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On Point

Q & A With An Anaconda Vet

by Austin Bay

The point where headlines turn to history is hazy. Operation Anaconda (March 3 to March 18), the War on Terror's first major offensive involving U.S. conventional ground forces in battle against Al Qaeda, is still in that haze.

That haze can make "first battles" tough to discuss cogently. Immediate public worry, politics, presumptions and lack of information add distorting smokes that take time, usually years, to disperse.

Recently, I talked with Col. Frank Wiercinski, commander of 3rd Brigade, 101st Air Assault Division. Wiercinski, a West Point grad of 1979 and former Ranger company commander, led Task Force Rakkasan in Anaconda, a force consisting of two battalions from his brigade (1-187 and 2-187 Infantry) and the 1-87 Infantry Battalion from 10th Mountain Division.

For the most part, we focused on the "nuts and bolts" military details of waging a complex Himalayan war. (Anaconda was fought in the mountainous Shahi Khot region southeast of Kabul, Afghanistan.) Here are some of Wiercinski's more telling points. (The full interview can be found at StrategyPage.com.)

Q: Describe your mission in Anaconda.

A: Initially, we were a secondary effort, a blocking position. The Afghan National Army (with U.S. advisers) was the main effort, moving into the area from the west. After H plus 10 minutes (on March 3), that changed.

Q: You became the main effort?

A: Yes. We came in by helicopter, with a lot of mass firepower and surprise, got right on top of them (Al Qaeda). ... We exploited that success. ... We used CH-47 Chinooks (large helicopters) because of the altitude, 8500 feet and up. We could also put in a lot of troops quickly with them. ... Our first lift was from Kandahar to Bagram (near Kabul), like moving from Richmond, Va., to New York City. Our air assault into Shahi Khot from Bagram was like moving from NYC to Philadelphia, and into combat.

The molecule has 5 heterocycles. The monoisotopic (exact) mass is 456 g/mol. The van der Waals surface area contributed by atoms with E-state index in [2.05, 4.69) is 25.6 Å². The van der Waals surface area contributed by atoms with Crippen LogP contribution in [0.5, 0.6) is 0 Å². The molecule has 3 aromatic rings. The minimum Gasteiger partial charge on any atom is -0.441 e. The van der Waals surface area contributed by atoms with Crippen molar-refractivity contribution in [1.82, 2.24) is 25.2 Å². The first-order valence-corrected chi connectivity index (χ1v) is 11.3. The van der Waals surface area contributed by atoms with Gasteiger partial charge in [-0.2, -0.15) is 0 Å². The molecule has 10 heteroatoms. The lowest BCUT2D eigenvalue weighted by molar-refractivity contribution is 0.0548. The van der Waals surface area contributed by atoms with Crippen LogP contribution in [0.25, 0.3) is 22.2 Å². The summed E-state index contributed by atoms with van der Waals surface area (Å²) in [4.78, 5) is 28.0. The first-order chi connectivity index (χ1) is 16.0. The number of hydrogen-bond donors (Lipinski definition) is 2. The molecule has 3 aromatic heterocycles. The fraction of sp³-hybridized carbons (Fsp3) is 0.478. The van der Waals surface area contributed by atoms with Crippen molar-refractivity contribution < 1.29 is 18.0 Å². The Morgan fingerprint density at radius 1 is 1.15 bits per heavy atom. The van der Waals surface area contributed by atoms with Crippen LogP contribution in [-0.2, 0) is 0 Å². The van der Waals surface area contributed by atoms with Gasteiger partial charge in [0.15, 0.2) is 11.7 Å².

Q: You've been second-guessed by TV talking heads since you didn't take field artillery.

A: I've thought about that over time. I don't know how we would have lifted 105s (field guns). We had to watch what we were carrying at the (high) altitude. It's trade-offs, getting in the right balance of infantry and fire support. Going in, we had Apaches (attack helos) and (Air Force) for (fire) support. ... When we saw (bad) weather coming in, we brought in 81mm and 120mm mortars. ... I could put the mortars in with the infantry (i.e., Wiercinski didn't have to dilute his infantry force to provide special defense for the mortars, as he would have for a field gun).

Q: How did you train troops for high altitude operations?

A: Maintain absolute fitness ... not only running, but road marching with loads (full packs). ... We only had one case of altitude sickness in 11 days of combat.

Q: What are Al Qaeda fighters like?

A: They are tenacious. They wanted to go toe to toe with the U.S. Army and say something. They had weapons they'd been trained on, 82 mm mortars, RPGS (rocket propelled grenades). I did not find them very good marksmen, and they were not good at night. They don't have the command and control (to fight at night) like we do. They could infiltrate and reinforce, but not fight. ... Night is when we moved.

Q: How do fanatics convince themselves that American soldiers won't slug it out when slugging is required?

A: AQ (Al Qaeda) made that error. ... They thought we didn't have the stomach. ... People like bin Laden make bad assumptions based on what they consider victories, then they do stupid things. AQ did stupid things in Shahi Khot. ... The Soviets got their butts kicked in that valley. They came to it from the west on the ground. AQ did not expect us to come to their back door from the east.

Q: Some critics question Anaconda's success.

A: I quite honestly don't understand their definition of failure or success. We went in with 1,411 soldiers (in TF Rakkasan), we brought 1,411 out. We killed hundreds of AQ. We proved to them they have no safe harbor anywhere. They can't hide. We fought for 11 days at 9,000 feet, had no cold weather injuries. We own Shahi Khot to this day. ... I don't understand their definition of failure. I can't even guess.

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